Day 53: Ulaanbaatar , The secret life of a digital nomad

Magazine article about hiking in the Bogd Khan mountains, and rafting and kayaking on the Tuul River.
The hiking, rafting & kayaking nomad.

For a start, there’s no-one to bounce ideas off.

When I inevitably hit a mental block, I have five options:

  1. play some music, lie on my bed, or look out the window
  2. go to the toilet
  3. go downstairs to the common room, drink some tea, peruse magazine and map – get inspired – then feel frustrated that I’m not actually travelling
  4. or, talk to someone in the common room, who will inevitably be just about to leave on their own tour – feel frustrated and lonely
  5. go for a walk, which will inevitably be cold, then invariably spend some money trying to warm myself up afterwards

Experience tells me that the last option, going for a walk, is the best solution. But it feels unproductive to go for a walk every time I get stuck.

The second best solution is talking to someone. The process of explaining a problem usually yields a solution long before the other party has a chance to respond. But this is not a hostel of digital nomads, it’s a hostel of travellers. Moaning is the last thing anyone wants to hear, especially when it’s about work.

Then there’s the solitary work space.

I initially thought that I’d split my work between my room and the common room. But for the reasons above, working in the shared space seems really inappropriate. It’s fine to take a laptop down there and casually surf the web, but real work requires real focus – and that means blocking people out. A hostel thrives on people talking and sharing ideas and experiences, so staring at your laptop intently almost feels like an act of aggression.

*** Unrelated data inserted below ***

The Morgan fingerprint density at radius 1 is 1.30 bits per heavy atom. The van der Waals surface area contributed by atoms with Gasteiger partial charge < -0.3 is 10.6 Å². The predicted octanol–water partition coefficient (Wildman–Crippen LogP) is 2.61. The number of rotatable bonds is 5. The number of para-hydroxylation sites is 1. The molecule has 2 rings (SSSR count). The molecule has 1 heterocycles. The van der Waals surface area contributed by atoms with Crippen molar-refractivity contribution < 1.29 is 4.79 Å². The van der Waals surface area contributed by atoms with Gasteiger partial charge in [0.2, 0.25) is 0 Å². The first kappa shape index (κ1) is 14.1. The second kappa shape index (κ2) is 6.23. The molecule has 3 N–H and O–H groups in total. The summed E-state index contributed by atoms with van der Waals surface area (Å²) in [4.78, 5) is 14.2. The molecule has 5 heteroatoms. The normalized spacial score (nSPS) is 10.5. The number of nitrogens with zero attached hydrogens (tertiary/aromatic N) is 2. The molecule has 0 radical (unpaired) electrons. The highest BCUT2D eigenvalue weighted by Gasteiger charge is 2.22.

So I don’t do that anymore. Instead, I stay in my room.

I’m glad to have my own room, but it is just one room. One third is devoted to sleeping, one third to gear and the final third to my office.

The office third is always visible. So, when I’m in bed, I’m also in the office, and when I’m sorting out my gear I’m still in the office.

The office is really just a small desk propped up by four fruit cans, itself propping up a tiny 11″ Macbook Air laptop and a few sticky notes.

The laptop is both my unique travel diary and my stock development environment. It’s my creative outlet and my nagging TODO list. It gives me freedom from a real office desk, but it tethers me to this one. And anyone that has ever suffered from the stiff neck that I have now, can attest to the fact that a laptop is not actually designed for use on your desk, let alone your lap.

It’s both absolute freedom and a dull, lonely cage.

The life of a digital nomad is supposed to be wonderful. But it seems that, when you’re working from home, you only succeed in making your home into a work place.

With so much inspiration at my frustrated fingertips, I’ve been struggling to decide where to ride to next month.

Fiddling about with map data only gets you so far, so I’m appreciative when the hostel owner steps in with some real life advice.

In response, I’ve decided to forego the interesting Altai / Kazakh Olgii region in the west and focus on south Gobi instead. It will definitely be preferable to have some time up my sleeve in case I encounter any week-long sand storms, or legendary death worms.

I’m still really keen to ride the mountains in the west and the steppes in the east, but I think these are best done in spring or summer, when the lush greenery is in full effect and I don’t have to worry so much about encountering deep snow.